My mother’s brother, Fr. Ed Hogan, a Catholic priest, invited me to travel with him to Ireland in the winter of my eighteenth year. He would lead a retreat near Nenagh, County Tipperary, where some of our relations lived, and research further our Hogan family genealogy. On the chilly night when we boarded the plane at JFK, I thought of my father and mother who’d never been before to our ancestral homeland. I thought of our old pastor, Father Quinn and his roses and the Irish nuns and their long-gone wimples. I thought of my thick-brogued grandmother who refused to speak about her native country. I thought of my long-lost pen pal Mary O’Connor from Northern Ireland. All of them I’d packed into my Samsonite suitcase as if we were sailing to the moon. When I landed in Ireland, my relations in firm embrace looked at me and said, “Welcome Home.” I understood “welcome”– but “home?!” Home was 6000 miles away –30 miles from Hollywood, 10 miles from Disneyland, five yards from the old leprechaun tree in my backyard…or was it? (More on the audio diary.)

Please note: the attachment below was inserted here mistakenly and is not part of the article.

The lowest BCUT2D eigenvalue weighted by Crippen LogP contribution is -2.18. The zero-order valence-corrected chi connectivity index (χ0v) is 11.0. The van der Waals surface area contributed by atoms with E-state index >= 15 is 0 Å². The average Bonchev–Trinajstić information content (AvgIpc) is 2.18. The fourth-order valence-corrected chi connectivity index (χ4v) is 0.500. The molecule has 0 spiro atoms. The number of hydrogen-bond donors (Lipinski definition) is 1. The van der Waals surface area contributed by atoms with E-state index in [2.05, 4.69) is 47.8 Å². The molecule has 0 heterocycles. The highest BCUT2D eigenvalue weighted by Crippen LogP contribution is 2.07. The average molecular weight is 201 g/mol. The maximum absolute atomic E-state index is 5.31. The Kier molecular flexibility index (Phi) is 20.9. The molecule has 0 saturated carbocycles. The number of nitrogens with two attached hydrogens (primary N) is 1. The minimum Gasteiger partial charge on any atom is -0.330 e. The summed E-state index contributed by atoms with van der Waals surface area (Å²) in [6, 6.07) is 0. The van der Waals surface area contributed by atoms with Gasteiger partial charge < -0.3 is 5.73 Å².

Reflections and Momentos from My 1970s Ireland Journal
I grew up on the border of Los Angeles and Orange Counties, not far from those celebrated spindles of the collective imagination: Hollywood and Disneyland. But by the age of six, the center of my imaginal world revolved around another dazzling spectacle–the apricot tree in my backyard and its spring blooms. In April, I’d gaze up to the branches of this beloved tree, waiting for the arrival of the minuscule green buds. Once spotting them, I’d run into our house and yelp: “The leprechauns are coming!” For me, something magical was simmering, a mystical transubstantiation. The budding “leprechauns” were tricksters, evoking my deep connection to the place I knew my ancestors came from, that fabled island called Ireland…..
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